Market Snapshot, 10:00 am CT (VIP) -- March 13, 2013

March 13, 2013 05:14 AM

Corn futures softened with the open of pit trading to trade mostly 6 to 10 cents lower, with old-crop futures leading declines.

  • A strong dollar is also giving bears an edge this morning. Early buying interest eroded and fresh selling surfaced as the greenback moved to strong gains.
  • Traders are also unwinding bull spreads after putting them back on in recent sessions.
  • News an unknown destination bought 114,300 MT of grain sorghum for 2012-13 adds to talk end-users are seeking less pricey alternatives to U.S. corn, such as wheat or sorghum. This is easing concerns about tight carryover supplies for the time being.
  • Also adding pressure, U.S. ethanol production fell 1% last week to 797,000 barrels per day. Ethanol stocks declined 3.4% to 18.7 million barrels.
  • But Gulf corn basis firmed 3 cents for immediate delivery this morning.


Soybean futures have softened to trade mostly 20-plus cents lower in old-crop contracts and 8 to 10 cents lower in new-crop months.

  • Traders continue to unwind bull spreads. Traders are concerned that export demand for U.S. soy products will soon fade notably as South American supplies come available.
  • Traders are also unwinding long soybean/short corn spreads again today.
  • The dollar's strong rally since the start of February is also pressuring the market. The dollar is sharply higher this morning.
  • Plus, Gulf basis softened 5 cents for immediate delivery this morning.
  • Also, recent precip is seen as improving prospects for a rebound in production for the 2013-14 marketing year.


Wheat futures have softened slightly to trade roughly 6 to 5 cents lower at all three locations.

  • As selling in the corn market picked up, so did pressure on wheat futures. Dollar strength is encouraging to that end.
  • But pressure is limited as traders are also working to correct the spread nearby Chicago wheat futures hold to nearby corn contracts.
  • A reminder that Ukraine's grain crop is expected to recover to 55 MMT this year raises concerns about U.S. prices remaining competitive globally.
  • Meanwhile, the deputy minister for ag in Saskatchewan says Canadian officials are looking to increase exports into the Southeast Asian market.
  • Also, recent precip in the Central and Southern Plains is making it tough for wheat to find buyers, though much more is needed to relieve widespread drought.


Live cattle futures are enjoying slight gains. Feeder cattle futures are moderately to sharply higher.

  • Live cattle are enjoying followthrough buying after yesterday's higher close as traders are optimistic about ongoing strength in the boxed beef market.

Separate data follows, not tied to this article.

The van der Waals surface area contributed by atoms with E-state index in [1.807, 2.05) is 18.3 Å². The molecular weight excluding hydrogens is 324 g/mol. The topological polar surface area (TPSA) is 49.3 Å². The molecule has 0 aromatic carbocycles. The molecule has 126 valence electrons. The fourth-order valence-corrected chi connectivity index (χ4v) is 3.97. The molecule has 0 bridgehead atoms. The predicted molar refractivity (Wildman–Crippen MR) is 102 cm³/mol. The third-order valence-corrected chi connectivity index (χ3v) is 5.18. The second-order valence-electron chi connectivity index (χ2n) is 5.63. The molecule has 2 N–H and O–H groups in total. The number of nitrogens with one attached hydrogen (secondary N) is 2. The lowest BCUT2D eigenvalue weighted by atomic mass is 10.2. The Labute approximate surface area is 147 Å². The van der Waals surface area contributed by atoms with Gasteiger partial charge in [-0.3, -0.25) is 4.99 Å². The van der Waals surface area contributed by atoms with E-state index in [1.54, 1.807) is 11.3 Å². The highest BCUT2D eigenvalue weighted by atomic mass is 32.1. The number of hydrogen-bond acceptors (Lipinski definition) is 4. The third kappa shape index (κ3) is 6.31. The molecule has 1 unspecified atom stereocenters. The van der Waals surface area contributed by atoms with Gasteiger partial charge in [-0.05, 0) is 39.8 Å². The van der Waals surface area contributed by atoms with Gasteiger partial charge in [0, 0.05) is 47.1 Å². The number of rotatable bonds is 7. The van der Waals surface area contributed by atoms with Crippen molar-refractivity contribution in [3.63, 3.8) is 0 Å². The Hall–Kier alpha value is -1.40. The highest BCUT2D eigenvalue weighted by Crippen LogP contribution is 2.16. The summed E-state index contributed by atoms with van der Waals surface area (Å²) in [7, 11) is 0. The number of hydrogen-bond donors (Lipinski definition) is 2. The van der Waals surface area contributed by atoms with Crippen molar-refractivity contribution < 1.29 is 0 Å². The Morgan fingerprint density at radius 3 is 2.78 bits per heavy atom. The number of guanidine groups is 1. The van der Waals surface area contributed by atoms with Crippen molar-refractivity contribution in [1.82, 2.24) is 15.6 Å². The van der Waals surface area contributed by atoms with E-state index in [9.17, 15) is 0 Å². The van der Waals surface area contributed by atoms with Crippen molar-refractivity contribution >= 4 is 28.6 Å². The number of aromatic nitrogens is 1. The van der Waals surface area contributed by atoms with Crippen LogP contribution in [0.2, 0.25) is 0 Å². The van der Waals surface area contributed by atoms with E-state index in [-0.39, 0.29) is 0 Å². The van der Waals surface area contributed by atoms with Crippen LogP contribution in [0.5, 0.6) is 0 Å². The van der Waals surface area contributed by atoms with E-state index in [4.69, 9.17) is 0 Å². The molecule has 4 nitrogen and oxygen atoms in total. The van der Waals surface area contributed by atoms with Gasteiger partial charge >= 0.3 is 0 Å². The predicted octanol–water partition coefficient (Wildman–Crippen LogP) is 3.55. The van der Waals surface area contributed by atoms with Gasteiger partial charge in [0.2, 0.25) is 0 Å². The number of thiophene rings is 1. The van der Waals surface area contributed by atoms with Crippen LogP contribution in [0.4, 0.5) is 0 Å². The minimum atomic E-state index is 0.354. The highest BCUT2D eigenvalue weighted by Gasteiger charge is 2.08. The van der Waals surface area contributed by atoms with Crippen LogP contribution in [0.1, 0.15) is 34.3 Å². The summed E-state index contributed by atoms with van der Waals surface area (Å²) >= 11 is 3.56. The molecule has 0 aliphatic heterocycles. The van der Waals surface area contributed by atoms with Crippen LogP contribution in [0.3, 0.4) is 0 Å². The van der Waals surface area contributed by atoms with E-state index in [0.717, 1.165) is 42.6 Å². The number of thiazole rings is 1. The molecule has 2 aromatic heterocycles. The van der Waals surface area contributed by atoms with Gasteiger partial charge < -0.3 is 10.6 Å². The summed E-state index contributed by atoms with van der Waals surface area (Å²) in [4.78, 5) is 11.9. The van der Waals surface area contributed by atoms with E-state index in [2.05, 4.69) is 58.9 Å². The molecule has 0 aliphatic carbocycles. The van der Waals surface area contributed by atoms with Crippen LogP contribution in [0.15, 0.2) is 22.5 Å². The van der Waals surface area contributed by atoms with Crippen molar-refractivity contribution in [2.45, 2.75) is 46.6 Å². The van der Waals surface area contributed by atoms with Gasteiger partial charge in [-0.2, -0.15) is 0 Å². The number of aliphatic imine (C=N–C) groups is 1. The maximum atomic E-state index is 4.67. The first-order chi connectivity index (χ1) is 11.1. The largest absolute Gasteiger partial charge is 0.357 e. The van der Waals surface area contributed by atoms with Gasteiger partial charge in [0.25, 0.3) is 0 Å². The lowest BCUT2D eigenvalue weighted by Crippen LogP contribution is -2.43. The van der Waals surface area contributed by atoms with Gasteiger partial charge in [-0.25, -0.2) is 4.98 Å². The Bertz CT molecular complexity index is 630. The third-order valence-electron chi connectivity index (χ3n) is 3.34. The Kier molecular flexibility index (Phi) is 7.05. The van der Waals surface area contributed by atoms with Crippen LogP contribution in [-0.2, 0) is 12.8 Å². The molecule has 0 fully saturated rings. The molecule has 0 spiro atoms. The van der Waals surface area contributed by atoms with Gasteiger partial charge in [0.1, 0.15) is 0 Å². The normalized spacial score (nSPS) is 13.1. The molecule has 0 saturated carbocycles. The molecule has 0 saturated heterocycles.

• Choice values rose another 40 cents to $197.28 and Select values continued their record-setting streak with a 10-cent increase to $195.70 yesterday. But movement was again light at 135 loads, which raises concerns about the sustainability of current prices.
  • Recent beef strength has pulled packer profit margins into the black, which could make them more willing to raise cash cattle bids this week. Last week, sales took place at mostly $128.
  • Traders are also optimistic that more consumers will fire up the grill as spring approaches.
  • While better-than-expected retail sales are positive for domestic demand as it signals consumer spending is holding up in the face of higher taxes and gas prices, the resulting dollar strength could trim export demand.
  • Feeder cattle futures are benefiting from corrective short-covering amid pressure on corn as well as weakness in the U.S. dollar index today.


Lean hog futures are off to a mixed start, with April slightly higher and deferred months under light pressure.

  • Weakness in the cash and product markets is putting light pressure on lean hog futures. Dollar strength is also encouraging traders to book some profits after gains yesterday.
  • The pork cutout value fell 43 cents yesterday, signaling it is still searching for a low. The softer price did encourage strong movement of 122.63 loads, however.
  • Softer pork prices have pulled packer cutting margins close to breakeven. Thus, they are keeping cash hog bids steady to lower today.
  • Also contributing to weak demand for cash hogs, average hog weights in Iowa and southern Minnesota rose 0.8 lb. the week ended March 9.
  • Hope that Easter ham buying and spring grilling will help the pork market to put in a low is supporting the front-month contract and limiting pressure on deferred futures.
  • Also, Chinese hog prices have fallen below breakeven. China's National Development and Reform Commission has therefore said it may take measures to prevent further declines, such as stockpiling pork for state reserves and encouraging producers to trim production.
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